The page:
How Does the NFL’s Increased Salary Cap Affect Chicago? Plus, NFL Scouting Combine Rumors

| February 29th, 2024

The latest episode of Bear With Us is out — give it a listen below!

In it, we talk through:

  • The effects of the 2024 NFL Salary Cap’s ~$13 Million rise over expectations
  • What the NFL Scouting Combine’s rumor mill does (and doesn’t) mean for the Bears
  • Takeaways from Ryan Poles’ Combine press conference
  • Comparing & contrasting Caleb Williams, Drake Maye, Justin Fields, and the rest of the Bears’ QB options
  • Which defenders we’re most excited to see run, jump, and drill in this weekend’s events
  • And much, much more

Your Turn: Who are you excited to watch in this weekend’s drills?

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Rumor Roundup: Things Are Heating Up At The Combine

| February 28th, 2024

Jeff had some takeaways after today’s press conferences from Ryan Poles and Matt Eberflus:

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Reviewing The Tape: Drake Maye & Caleb Williams

| February 27th, 2024

A few months ago I walked through Caleb Williams’ Notre Dame game & Drake Maye’s Georgia Tech game — it’s a great stream if you’re looking for a review of the presumed top 2 QBs in the 2024 NFL Draft Class.

I’m working on a few draft breakdowns this week, so we’ll be back with more content tomorrow. In the meantime, check this out if you missed it.

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All Kinds of Time: Caleb Williams, Justin Fields, and the Importance of Time To Throw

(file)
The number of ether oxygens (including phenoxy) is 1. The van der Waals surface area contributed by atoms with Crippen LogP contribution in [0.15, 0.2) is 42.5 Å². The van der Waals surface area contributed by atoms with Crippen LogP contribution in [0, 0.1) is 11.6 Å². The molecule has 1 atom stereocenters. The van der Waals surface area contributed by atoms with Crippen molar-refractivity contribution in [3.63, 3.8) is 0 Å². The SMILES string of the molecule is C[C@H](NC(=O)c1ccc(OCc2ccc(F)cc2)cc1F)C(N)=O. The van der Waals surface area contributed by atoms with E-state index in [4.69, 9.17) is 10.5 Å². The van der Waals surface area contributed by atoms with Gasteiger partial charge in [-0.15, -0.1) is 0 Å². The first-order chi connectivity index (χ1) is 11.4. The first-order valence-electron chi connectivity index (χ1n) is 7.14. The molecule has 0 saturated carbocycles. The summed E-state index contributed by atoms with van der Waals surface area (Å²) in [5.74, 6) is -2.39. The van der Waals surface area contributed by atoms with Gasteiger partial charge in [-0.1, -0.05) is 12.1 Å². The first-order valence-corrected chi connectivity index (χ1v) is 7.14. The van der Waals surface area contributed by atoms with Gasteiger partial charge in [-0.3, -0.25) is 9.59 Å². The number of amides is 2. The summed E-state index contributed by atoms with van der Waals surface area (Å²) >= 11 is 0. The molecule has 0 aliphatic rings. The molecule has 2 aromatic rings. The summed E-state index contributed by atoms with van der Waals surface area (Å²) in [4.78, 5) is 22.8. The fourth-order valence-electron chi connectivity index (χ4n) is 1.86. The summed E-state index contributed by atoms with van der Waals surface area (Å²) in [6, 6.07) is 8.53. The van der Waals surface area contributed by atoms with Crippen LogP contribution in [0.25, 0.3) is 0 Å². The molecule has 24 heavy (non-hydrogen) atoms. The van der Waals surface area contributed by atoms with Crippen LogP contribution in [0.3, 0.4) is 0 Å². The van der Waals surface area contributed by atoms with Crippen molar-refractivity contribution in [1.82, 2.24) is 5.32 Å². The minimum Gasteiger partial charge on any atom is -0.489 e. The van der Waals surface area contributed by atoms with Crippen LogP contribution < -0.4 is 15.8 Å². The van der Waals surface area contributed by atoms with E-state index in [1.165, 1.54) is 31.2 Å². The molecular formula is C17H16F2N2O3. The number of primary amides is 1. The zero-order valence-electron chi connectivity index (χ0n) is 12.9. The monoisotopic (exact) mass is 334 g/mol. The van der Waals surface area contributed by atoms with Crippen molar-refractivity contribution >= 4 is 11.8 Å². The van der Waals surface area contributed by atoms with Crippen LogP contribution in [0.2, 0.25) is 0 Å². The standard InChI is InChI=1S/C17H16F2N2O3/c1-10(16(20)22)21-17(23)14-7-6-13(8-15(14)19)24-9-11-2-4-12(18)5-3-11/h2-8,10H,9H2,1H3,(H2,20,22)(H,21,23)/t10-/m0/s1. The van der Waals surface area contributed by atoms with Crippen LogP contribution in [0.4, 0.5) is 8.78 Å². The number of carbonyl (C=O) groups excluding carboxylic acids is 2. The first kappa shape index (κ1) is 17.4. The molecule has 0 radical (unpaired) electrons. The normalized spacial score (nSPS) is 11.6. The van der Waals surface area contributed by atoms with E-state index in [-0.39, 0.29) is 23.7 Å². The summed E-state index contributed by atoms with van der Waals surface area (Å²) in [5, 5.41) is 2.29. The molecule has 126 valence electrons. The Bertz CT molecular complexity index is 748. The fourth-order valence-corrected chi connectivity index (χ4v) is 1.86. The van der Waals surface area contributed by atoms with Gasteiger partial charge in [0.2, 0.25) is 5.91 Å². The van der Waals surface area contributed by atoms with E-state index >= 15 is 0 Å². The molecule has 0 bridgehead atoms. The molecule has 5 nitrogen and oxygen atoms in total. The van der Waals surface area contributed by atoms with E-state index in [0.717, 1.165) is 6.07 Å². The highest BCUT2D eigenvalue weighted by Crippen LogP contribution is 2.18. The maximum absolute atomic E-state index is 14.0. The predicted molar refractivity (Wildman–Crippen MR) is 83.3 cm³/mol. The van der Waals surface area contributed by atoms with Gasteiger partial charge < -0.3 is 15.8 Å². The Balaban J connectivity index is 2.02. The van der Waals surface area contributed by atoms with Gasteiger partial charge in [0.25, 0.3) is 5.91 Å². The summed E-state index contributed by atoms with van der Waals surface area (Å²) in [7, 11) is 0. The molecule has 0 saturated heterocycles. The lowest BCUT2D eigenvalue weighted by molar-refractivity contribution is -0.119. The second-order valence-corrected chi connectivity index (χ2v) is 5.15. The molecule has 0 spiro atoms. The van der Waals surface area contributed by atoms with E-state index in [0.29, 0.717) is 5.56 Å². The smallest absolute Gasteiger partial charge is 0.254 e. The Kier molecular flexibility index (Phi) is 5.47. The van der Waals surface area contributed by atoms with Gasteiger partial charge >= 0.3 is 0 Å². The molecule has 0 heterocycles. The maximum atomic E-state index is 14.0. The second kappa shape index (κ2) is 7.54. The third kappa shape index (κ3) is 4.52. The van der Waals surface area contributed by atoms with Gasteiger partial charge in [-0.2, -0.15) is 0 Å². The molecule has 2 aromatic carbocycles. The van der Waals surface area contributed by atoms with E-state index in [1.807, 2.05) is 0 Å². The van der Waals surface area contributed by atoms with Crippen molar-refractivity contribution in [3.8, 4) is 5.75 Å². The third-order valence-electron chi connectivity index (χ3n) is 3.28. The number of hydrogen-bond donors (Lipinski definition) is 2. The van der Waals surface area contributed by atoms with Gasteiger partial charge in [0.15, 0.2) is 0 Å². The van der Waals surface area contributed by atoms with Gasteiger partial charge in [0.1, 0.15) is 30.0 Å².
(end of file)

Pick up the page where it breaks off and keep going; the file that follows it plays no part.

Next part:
| February 26th, 2024

I’m happy to host this piece by Kyle Morris, a football statistician and a personal friend of mine, as he explores the differences between Caleb Williams, Justin Fields, Drake Maye, and how Time To Throw affects each Quarterback’s play on the football field.

If you’re a football fan who loves data, this is the article for you. If you aren’t a football fan who loves data, this article is still well worth your time — the insights held within it are core in discussing the ever-raging Bears’ QB debate, and Kyle does a great job numerically illustrating what I think the tape shows about each QB mentioned.

Kyle also has a podcast, which I’ll link right here. Enjoy the article, and let me know what you think in the comments below.

For the last six years I have attempted to determine how to best evaluate and project college quarterbacks to the NFL using advanced analytics.

For decades most NFL evaluators have adopted a fairly dismissive attitude toward college statistics, and for understandable reasons. Tim Tebow’s sparkling 66% college completion rate hid what became one of the NFL’s least accurate passers in recent memory. Josh Allen’s pedestrian numbers made him an enemy of most box score scouts, but actual scouts crowed about Allen’s physical tools. Even then, Josh is an outlier — he is a rare example of the NFL’s coaches improving a poor college passer, and the graveyard of prospects like Jake Locker and Kyle Boller demonstrate just how rare a story like that can be.

Ignoring a prospect’s college production carries as much (or more) risk as box score scouting. I’ve therefore spent a great deal of time trying to compile as many statistics as I can on every available college QB prospect, comparing them to each other, comparing them to their historical peers, figuring out what metrics might actually predict NFL success or failure, and which ones are just noise. Each year I look at what I got right or wrong, and I peel the layers back even further, trying to find out what I might have missed.

This leads me to today’s topic: Justin Fields, Caleb Williams, and the importance of Time To Throw.